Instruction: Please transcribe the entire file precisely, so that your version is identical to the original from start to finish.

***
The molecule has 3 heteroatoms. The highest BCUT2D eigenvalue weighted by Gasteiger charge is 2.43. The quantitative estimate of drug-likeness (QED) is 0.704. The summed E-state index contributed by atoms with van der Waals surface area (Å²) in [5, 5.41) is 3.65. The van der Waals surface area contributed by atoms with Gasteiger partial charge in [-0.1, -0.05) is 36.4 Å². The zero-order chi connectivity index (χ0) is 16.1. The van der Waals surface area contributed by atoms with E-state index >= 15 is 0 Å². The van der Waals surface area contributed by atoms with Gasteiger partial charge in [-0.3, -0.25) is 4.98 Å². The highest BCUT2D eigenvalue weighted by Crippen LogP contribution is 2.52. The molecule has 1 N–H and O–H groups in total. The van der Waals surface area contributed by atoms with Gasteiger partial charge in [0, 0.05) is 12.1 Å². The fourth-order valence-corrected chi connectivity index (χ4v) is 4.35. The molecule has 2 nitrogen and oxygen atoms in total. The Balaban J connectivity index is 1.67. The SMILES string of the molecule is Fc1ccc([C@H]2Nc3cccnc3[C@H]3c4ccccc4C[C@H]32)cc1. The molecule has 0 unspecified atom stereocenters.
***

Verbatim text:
The molecule has 3 heteroatoms. The highest BCUT2D eigenvalue weighted by Gasteiger charge is 2.43. The quantitative estimate of drug-likeness (QED) is 0.704. The summed E-state index contributed by atoms with van der Waals surface area (Å²) in [5, 5.41) is 3.65. The van der Waals surface area contributed by atoms with Gasteiger partial charge in [-0.1, -0.05) is 36.4 Å². The zero-order chi connectivity index (χ0) is 16.1. The van der Waals surface area contributed by atoms with E-state index >= 15 is 0 Å². The van der Waals surface area contributed by atoms with Gasteiger partial charge in [-0.3, -0.25) is 4.98 Å². The highest BCUT2D eigenvalue weighted by Crippen LogP contribution is 2.52. The molecule has 1 N–H and O–H groups in total. The van der Waals surface area contributed by atoms with Gasteiger partial charge in [0, 0.05) is 12.1 Å². The fourth-order valence-corrected chi connectivity index (χ4v) is 4.35. The molecule has 2 nitrogen and oxygen atoms in total. The Balaban J connectivity index is 1.67. The SMILES string of the molecule is Fc1ccc([C@H]2Nc3cccnc3[C@H]3c4ccccc4C[C@H]32)cc1. The molecule has 0 unspecified atom stereocenters.